Bailouts Won’t Save Europe, Only Reform Will

As European leaders panic over bailouts for Southern Europe, they miss an important reality. Comprehensive structural reform is the only long-term solution for recovery. Perversely, bailouts disincentivize governments from undertaking painful but necessary reforms and thereby support fundamental problems—such as overtaxation, overregulation, and broken public sectors—that precipitated the current financial mess in the Eurozone periphery.

Recent talk of an Italian bailout falls into the same trap, as I explain in the City A.M.

“Without a growing economy to generate wealth, Italy is having a hard time convincing current and prospective bondholders that it can pay its debts. But throwing money at Italy’s problems won’t make them go away.

Substantive structural reform is the only way to restore prosperity, by spurring competitiveness and entrepreneurship. High taxation, a completely inflexible labor market, and poor governance stand in the way.”

Despite all-too-common rhetoric of the “virtuous” coming to the rescue of the spendthrift, every Eurozone country already received a bailout. The European Central Bank (ECB) has printed over 1 trillion euro since the crisis began to forestall the inevitable market cleansing of bad investment made during the boom years of unprecedented global credit expansion. I wrote an article in RealClear Markets last month detailing this process.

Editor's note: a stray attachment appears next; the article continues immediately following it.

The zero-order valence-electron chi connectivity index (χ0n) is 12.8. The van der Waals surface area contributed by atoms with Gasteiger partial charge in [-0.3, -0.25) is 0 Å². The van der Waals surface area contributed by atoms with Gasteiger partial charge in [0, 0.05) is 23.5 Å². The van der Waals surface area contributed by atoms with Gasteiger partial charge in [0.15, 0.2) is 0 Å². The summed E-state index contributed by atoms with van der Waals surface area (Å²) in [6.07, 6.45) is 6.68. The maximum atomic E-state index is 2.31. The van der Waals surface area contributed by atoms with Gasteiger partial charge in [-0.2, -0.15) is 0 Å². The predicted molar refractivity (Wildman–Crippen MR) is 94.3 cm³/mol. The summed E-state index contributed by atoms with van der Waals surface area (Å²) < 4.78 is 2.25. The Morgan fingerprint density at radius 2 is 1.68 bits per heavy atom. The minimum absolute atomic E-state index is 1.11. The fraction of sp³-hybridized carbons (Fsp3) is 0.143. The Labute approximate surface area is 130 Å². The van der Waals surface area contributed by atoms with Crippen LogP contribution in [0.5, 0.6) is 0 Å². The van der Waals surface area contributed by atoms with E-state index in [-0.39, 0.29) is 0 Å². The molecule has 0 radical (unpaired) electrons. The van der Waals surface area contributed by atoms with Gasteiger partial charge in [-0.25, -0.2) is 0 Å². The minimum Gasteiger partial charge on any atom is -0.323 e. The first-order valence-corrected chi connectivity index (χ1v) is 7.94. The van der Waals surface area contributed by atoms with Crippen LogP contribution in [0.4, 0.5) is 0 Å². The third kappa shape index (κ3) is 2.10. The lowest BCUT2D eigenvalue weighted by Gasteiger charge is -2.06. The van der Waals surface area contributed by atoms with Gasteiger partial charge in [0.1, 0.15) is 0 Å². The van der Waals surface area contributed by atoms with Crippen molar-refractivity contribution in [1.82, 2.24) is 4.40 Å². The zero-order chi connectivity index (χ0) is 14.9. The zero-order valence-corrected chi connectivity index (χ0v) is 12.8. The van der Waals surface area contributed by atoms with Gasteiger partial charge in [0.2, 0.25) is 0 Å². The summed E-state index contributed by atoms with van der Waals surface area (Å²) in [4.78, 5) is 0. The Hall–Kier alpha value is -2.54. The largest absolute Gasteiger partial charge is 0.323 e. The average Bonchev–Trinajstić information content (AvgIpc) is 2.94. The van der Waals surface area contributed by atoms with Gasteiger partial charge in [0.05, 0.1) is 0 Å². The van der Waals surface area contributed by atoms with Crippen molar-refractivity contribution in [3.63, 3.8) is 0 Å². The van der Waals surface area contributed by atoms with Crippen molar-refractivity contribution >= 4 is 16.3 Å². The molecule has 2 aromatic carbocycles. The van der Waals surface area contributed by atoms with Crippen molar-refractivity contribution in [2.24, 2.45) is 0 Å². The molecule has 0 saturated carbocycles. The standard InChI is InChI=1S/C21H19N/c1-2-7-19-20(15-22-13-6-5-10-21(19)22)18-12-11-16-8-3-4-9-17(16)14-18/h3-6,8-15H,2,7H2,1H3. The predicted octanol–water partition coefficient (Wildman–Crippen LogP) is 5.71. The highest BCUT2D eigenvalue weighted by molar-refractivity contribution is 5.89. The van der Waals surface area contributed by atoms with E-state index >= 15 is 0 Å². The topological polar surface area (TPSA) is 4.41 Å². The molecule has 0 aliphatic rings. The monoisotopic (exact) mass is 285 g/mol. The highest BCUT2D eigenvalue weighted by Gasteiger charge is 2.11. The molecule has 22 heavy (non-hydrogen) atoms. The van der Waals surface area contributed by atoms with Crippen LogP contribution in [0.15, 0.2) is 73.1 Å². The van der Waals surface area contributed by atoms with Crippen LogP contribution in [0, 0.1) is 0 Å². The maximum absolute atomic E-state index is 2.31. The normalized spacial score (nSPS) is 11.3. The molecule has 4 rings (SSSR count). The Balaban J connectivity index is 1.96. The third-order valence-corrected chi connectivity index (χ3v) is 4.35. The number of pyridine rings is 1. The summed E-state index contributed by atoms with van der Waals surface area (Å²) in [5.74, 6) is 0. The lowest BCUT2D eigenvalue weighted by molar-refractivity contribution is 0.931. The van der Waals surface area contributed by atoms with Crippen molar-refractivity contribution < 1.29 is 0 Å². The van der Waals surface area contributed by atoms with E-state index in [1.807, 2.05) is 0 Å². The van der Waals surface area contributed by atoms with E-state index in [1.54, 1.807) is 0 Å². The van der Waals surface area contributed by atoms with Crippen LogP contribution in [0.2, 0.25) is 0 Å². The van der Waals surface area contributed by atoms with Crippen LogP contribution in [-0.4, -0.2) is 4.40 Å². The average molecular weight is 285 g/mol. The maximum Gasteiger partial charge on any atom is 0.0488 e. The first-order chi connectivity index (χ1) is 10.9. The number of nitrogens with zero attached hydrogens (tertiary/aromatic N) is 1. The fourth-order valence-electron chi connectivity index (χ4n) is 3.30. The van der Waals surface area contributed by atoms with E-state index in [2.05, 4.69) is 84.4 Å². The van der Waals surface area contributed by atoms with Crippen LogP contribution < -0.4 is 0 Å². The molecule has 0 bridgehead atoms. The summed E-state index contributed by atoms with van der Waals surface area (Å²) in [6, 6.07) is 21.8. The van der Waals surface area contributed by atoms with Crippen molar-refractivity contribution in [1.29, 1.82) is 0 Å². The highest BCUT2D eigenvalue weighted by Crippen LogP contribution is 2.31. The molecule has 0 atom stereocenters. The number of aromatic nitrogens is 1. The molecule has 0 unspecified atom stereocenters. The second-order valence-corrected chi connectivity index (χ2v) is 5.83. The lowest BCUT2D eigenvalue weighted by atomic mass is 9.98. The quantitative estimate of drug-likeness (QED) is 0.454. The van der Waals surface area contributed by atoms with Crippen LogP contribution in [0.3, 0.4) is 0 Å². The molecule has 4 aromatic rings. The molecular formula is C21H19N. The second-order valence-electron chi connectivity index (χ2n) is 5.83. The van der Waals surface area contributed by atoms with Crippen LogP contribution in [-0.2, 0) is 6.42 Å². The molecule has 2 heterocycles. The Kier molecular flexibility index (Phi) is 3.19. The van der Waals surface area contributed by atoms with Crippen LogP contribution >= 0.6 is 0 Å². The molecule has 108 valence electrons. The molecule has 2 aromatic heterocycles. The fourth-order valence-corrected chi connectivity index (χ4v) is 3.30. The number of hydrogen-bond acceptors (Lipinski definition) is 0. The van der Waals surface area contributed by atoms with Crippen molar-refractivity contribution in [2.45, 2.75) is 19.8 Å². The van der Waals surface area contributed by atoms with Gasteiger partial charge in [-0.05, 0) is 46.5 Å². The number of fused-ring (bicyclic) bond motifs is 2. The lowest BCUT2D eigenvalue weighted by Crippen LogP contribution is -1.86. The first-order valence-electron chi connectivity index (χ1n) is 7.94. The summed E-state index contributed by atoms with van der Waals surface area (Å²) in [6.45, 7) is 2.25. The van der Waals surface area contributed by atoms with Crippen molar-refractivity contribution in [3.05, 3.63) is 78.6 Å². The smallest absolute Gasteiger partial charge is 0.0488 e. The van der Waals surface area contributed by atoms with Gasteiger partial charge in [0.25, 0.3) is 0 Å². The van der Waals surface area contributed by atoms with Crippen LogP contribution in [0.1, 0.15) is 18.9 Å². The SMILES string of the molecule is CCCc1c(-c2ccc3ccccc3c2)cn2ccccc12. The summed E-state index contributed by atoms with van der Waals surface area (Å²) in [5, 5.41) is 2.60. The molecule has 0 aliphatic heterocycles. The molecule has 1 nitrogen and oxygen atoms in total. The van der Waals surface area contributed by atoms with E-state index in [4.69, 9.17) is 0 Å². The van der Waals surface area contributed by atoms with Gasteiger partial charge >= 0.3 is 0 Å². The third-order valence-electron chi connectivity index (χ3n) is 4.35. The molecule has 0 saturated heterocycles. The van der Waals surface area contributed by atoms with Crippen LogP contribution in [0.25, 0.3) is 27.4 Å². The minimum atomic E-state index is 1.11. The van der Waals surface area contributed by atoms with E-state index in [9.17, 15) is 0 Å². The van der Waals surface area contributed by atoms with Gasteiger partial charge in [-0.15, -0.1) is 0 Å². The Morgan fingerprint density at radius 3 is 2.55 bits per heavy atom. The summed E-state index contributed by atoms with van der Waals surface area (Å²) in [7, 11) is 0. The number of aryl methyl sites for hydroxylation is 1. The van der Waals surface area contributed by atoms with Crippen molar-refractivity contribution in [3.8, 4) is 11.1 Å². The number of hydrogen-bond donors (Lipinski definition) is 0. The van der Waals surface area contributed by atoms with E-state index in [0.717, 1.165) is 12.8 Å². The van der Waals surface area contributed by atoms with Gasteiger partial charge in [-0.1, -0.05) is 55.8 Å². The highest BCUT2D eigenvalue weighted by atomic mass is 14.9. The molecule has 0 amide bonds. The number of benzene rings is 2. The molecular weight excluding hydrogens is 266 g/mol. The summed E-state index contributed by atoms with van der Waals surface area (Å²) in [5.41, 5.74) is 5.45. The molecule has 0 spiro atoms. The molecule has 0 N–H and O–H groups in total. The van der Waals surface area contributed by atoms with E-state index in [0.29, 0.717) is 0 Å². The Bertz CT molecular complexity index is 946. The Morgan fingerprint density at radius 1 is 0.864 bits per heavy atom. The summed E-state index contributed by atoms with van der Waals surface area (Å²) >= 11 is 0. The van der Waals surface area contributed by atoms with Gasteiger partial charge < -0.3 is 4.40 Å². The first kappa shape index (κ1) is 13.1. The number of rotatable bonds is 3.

But Eurocrats don’t call this a “bailout.” They call it, “providing liquidity.”

Just this week the ECB announced an enhancement of its Eurosystem bailout—ehm, liquidity provision—by lowering the standards for collateral it will accept in exchange for loans. The change in lending standards comes as Span’s insolvent banks are under increasing pressure from financial markets.

But remember, it’s not a bailout! If the European Union (EU) were to call it that, the ECB would be in violation of its charter explicitly prohibiting such action. The wisdom behind preventing Europe’s central bank from indefinitely propping up inefficient economies goes out the window when cowardly politicians begin to consider the political costs of much-needed reform. Conventional bailouts, facilitated through direct transfers from the EU, ring of disregard for the same principle.